Mini-Comics from Lane Milburn and Ryan Cecil Smith
Weird Shmeird is a flip-book mini-comic. Lane and Ryan each start from opposite covers of the book, then each 28 page story bumps into the other in the middle of the book with the line, “Weird Shmeird.”
Ryan’s story is told as a multi-level video game and his art has a bit of a similarity to Kevin Huizenga’s mini-comic work. The penultimate chapter, titled “The Valley of Shifting Stones” is the neatest visual piece in his story. The repetitive pattern of the stones, cross hatched with shadow, gives this section a unique background.
Lane’s story, “House Party,” is dark as hell – visually and story wise. His heavily shadowed backgrounds and heavily laid line make this tale crackle with atmosphere. Maybe I’ve been to too many house parties like this in the sticks, but the barely contained violence simmering underneath each page was palpable until the very last panel.
Ryan’s Picnic at Tough Beach is a mostly silent exercise in intense physical effort and movement. As a group of gods cycle through calisthenics and heavy lifting on the beach, Ryan does a fantastic job at capturing the movement and concentration in their lifting. I’d be remiss if I didn’t mention the gorgeous silk screened cover spotted with clouds. The cloud theme continues in the opening pages, as Ryan lays down thick brushstrokes that hint at the fullness of an illustrated cloud – nothing white and fluffy here. Those same thick strokes highlight the movement and startle lines that radiate from the heads and muscles of the gods at Tough Beach. When the silence gives way to words in the last several pages of the story, it’s an abrupt shift in timbre and feeling; the gods become more approachable, somehow more human as they marvel at Achilles’ feat of lifting Hanging Rock.
Lane’s Olde Tales: Volume II continues his creep on from Weird Shmeird. In “A Fireside Tale,” an old, topless witch, complete with drooping tits to her navel, regales a group of youngsters with her tale of an epic contest in which she bests a lizard beast. I don’t want to give away the contest, but Lance uses some phallic props to illustrate the old witch’s oral skills. The clueless kids look upon her in admiration as she delivers the ultimate final line echoing a ZZ Top song. That’s all I’m saying.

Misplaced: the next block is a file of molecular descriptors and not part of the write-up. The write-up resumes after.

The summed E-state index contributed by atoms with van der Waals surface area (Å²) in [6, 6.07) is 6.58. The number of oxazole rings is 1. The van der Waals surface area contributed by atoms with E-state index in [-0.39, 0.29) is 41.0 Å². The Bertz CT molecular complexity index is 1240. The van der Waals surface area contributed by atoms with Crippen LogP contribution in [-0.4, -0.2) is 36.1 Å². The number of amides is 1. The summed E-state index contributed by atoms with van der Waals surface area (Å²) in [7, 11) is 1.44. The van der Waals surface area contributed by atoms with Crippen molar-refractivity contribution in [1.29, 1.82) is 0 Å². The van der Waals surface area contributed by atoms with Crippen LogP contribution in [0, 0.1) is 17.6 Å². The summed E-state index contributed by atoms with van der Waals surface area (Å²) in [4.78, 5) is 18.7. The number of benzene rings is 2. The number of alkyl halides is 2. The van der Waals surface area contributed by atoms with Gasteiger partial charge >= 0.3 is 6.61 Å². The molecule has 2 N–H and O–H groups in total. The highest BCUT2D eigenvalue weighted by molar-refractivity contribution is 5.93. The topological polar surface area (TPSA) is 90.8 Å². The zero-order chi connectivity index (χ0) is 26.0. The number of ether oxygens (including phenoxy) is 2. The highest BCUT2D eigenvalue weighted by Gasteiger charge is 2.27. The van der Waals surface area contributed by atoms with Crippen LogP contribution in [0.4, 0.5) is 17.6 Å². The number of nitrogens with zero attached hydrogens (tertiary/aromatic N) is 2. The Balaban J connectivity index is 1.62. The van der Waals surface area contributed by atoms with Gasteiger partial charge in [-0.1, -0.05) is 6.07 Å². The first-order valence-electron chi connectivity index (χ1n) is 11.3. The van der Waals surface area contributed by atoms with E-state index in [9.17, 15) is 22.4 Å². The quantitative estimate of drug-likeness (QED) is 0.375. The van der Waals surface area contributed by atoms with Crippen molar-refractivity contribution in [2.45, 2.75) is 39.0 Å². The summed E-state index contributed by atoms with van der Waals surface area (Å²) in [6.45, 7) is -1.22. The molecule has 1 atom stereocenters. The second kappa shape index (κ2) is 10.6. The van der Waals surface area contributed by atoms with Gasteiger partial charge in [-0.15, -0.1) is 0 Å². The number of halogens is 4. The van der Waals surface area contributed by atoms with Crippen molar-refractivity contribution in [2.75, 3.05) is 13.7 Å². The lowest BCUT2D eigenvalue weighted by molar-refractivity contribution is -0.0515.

In “Wasteland,” three American tourists are touring ancient ruins and begin to lament the lack of women around to entertain them. They get MUCH more than they bargain for when a pissed off minotaur pays them a visit.
I really enjoyed Lane and Ryan’s work. They both hail from Baltimore, MD and you can find out more about their work at the ClosedCaption Comics blog. I’ve included a scan of their attention grabbing envelope as well. I can’t tell you how many cool envelopes arrive in the mail here at the Size Matters offices; I’ve always meant to do a post featuring nothing more than envelopes from the likes of Gary Panter, Souther Salazar, Allison Cole, Dan Zettwoch, and many others. Look for that soon as well as a more frequent posting schedule. I’m getting a new laptop and have carved out some time at the neighborhood pub to sit down and do reviews. I hope people are still interested. Trust me, there’s some good stuff in the review pile…